Overlong at 131 minutes, but guaranteed to make you nervous as you watch it, Bacurau is a slice of something familiar in unusual clothes, as it features a cast of Brazilian actors in the lead roles, focusing on the quaintness of village life, complete with whoring, singing, capoeira, and nude gardening.
After the death of her grandmother, Teresa comes home to her matriarchal village in a near-future Brazil to find a succession of sinister events that mobilizes all of its residents.
The matriarch of a small village in Brazil called Bacurau dies, which seems to be the catalyst for a series of horrendous events for the humble village. The matriarch’s granddaughter Teresa (Barbara Colen) has brought enough medicine and vaccines to last the village awhile, but when the town is erased from GPS maps and their weekly water supply truck comes back riddled with bullet holes, the villagers realize that something is amiss. One villager sees a UFO (straight up flying saucer deal) on his way back to the village with food supplies, and soon after, villagers on the outskirts (including a child) are found shot to death in their car and in their homes, and two tourists with flashy motorcycle gear pass through on dirt bikes, which is yet another harbinger of bad things to come for the town of Bacurau. We learn that the motorcyclists are scouts for a team of ruthless and blood-lusty mercenaries (led by Udo Kier with his seen-too-much eyes) who’ve been hired to kill the entire village one by one. As the mercenaries systematically hunt down the villagers (including children), the town of Bacurau gets wise real quick and hearkens back to their roots of rebelling against authoritarian rule and they fight back, turning the tables against their hunters.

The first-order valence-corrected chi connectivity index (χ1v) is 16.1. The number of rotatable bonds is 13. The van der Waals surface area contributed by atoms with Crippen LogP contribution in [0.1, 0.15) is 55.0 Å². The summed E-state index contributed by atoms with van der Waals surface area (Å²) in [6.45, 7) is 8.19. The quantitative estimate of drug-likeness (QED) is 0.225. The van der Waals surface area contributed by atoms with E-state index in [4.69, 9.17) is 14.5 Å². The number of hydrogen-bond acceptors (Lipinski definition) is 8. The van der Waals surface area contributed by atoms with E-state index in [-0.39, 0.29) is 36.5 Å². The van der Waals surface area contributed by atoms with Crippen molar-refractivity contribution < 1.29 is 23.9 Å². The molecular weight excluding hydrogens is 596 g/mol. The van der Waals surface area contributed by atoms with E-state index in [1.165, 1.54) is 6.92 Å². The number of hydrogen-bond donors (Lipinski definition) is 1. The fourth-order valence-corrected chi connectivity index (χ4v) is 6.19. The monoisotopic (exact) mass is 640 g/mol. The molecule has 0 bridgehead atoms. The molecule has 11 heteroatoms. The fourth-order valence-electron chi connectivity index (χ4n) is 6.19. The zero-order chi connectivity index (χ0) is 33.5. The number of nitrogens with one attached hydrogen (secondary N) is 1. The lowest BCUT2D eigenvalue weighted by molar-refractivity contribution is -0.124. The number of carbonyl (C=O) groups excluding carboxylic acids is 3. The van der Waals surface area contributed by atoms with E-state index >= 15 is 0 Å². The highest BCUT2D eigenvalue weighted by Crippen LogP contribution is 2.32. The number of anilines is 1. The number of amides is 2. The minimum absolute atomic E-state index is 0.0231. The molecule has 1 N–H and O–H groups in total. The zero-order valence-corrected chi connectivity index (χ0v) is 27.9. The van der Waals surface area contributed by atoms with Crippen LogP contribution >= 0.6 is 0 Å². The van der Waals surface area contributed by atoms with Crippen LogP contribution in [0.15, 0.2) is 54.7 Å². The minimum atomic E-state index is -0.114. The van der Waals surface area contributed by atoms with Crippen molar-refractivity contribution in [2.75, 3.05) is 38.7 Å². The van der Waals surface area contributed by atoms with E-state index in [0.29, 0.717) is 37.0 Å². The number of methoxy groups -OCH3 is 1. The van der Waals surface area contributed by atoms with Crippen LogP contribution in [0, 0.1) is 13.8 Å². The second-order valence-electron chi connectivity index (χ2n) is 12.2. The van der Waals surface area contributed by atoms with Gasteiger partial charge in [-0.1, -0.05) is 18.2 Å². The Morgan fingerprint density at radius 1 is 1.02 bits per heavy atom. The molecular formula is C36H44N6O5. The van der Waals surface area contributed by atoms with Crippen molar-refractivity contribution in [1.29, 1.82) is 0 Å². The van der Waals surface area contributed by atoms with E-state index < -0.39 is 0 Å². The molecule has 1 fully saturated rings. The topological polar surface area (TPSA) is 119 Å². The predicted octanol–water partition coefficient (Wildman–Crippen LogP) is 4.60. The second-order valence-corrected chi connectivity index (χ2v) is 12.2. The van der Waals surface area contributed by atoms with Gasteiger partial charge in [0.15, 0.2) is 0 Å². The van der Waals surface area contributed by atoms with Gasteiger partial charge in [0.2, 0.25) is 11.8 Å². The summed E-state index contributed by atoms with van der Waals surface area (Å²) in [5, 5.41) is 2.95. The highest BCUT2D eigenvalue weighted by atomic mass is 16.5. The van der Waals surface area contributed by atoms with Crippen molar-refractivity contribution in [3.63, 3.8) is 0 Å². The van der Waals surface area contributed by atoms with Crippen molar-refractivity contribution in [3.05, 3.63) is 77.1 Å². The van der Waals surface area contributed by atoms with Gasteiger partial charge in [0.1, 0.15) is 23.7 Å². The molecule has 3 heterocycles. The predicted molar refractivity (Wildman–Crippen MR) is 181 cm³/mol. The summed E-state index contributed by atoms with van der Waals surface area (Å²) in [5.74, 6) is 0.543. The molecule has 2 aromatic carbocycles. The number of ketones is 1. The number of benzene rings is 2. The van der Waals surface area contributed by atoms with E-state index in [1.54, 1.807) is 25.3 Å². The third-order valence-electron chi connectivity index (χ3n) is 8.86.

Overlong at 131 minutes, but guaranteed to make you nervous as you watch it, Bacurau is a slice of something familiar in unusual clothes, as it features a cast of Brazilian actors in the lead roles, focusing on the quaintness of village life, complete with whoring, singing, capoeira, and nude gardening. It gets to feel like a Rambo movie towards the end as the villagers pull out their machetes and traps to kill off the sick mercenaries. It’s definitely not for everyone’s tastes, and it was a bit much for my pallet, but I appreciated it for presenting it in a fresh way. From filmmakers Kleber Mendonca Filho and Juliano Dornelles.
Kino Lorber’s new Blu-ray of Bacurau comes with a bunch of bonus features, including deleted scenes, interviews, a booklet with an essay, and more.